The Richmond Art Center is not the only example I could use, but I know it well enough to tell the real story, and it definitely fits the profile. It was started during the New Deal of the 30s by an artist who pedaled her bicycle from place to place, offering classes for all comers. Now nearly a thousand people study there each year; the current gallery exhibits feature the 9th annual edition of their Bay Area Black artists show as well as a photo-and-text exhibit by local teens, and much, much more. In a few weeks they’ll be dedicating a mural artist Isis Rodriguez created with two dozen local kids recruited by a group called Mothers Against Senseless Violence, whose children have been murdered. My husband would be embarrassed to know I told you that last summer, when he pulled out all the stops to offer scholarships, he came home with tears in his eyes because a student stopped him in the hall to kiss his hand in gratitude, volunteering her mother to make flan to sell by the portion for a fundraising event. The Art Center can’t pay a janitor, so my husband cleans the men’s room himself. Volunteers come in every day — sometimes the same people, day after day — to sweep the floors and organize the bulletin boards. You get the picture.
Since Ronald Reagan starved the NEA and the California Arts Council’s budget was cut from $37 million to $1 million a couple of years ago, since the City of Richmond is pinching every penny to pay for basic services, since the Art Center earns every cent possible from class fees without abandoning its core values and constituencies, since the Art Center is blessed with several wonderful donors whose resources unfortunately don’t stretch to the sums patrons typically give to the red-carpet arts, since competition for remaining community arts funds is scarce and most corporations that make arts grants target prestige institutions that can add luster to their public relations — given all that, the facts of life in this particular corner of “the nonprofit arts” are rather different than in the offices of Americans for the Arts, where the annual budget is $9 million and rising. (Believe me, if that money were increasing resources for the artists and groups whose work I feel is most urgent and essential, I wouldn’t begrudge Americans for the Arts the $9 million.)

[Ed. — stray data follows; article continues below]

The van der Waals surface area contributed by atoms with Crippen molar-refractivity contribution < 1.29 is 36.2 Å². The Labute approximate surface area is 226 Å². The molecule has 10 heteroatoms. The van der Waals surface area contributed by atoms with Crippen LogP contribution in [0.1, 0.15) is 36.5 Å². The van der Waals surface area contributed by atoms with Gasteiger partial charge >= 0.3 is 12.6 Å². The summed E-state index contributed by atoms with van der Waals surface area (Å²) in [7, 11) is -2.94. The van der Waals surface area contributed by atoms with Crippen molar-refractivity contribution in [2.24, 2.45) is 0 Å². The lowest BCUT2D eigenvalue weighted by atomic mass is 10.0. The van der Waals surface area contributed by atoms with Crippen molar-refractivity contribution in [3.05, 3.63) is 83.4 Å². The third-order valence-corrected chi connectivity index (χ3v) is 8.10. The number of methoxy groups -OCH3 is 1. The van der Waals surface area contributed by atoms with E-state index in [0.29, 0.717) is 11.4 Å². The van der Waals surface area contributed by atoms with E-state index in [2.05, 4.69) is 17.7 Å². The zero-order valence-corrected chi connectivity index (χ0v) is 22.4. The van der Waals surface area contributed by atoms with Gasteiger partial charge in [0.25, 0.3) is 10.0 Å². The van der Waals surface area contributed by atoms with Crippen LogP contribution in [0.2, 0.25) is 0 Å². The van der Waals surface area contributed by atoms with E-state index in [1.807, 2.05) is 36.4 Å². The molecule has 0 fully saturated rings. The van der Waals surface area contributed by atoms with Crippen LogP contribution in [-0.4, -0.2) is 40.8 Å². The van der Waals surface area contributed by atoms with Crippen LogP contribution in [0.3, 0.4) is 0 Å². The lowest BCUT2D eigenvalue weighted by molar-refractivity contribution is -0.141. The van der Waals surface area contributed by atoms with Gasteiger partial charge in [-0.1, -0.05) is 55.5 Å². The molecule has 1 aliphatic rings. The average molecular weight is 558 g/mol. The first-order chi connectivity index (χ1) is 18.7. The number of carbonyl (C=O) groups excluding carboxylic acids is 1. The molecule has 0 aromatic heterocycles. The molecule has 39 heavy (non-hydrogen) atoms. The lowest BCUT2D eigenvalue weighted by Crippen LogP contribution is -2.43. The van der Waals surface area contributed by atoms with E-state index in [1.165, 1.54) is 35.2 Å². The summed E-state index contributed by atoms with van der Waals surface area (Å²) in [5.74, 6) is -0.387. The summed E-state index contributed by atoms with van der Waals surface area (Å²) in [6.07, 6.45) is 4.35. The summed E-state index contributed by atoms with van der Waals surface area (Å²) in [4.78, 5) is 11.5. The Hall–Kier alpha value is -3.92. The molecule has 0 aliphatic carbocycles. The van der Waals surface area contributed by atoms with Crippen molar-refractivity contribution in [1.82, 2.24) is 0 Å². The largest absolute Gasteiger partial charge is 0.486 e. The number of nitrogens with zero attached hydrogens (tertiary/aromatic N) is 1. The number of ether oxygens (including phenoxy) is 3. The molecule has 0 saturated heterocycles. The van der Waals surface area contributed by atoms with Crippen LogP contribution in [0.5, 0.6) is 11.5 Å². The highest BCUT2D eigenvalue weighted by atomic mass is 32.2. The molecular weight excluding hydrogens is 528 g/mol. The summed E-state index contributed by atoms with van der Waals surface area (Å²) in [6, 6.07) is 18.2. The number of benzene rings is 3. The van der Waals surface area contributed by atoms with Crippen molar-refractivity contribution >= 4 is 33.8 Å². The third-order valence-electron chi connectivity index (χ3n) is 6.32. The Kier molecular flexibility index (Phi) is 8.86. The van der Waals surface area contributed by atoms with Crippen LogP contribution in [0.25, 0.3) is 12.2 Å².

I would like to ask you to pause for a moment to give a thought for the creativity and resilience of the people of Richmond, young and old, and their counterparts in every part of this country. If we keep going this way, in our public discourse, the language of beauty and meaning, of public responsibility and cultural commonwealth, will be entirely replaced by talk of market share; and the artists and groups who are dedicated to community service, finding themselves no longer able to pay the rent and keep the lights on, will watch embittered as corporate culture gobbles up the last protected public space, completing the project of commercializing absolutely everything.
This need not be our legacy. This must not be our legacy. Giving helps, talking about it helps, and there’s an excellent chance that prayers and blessings help. One way or another, every one of us can help.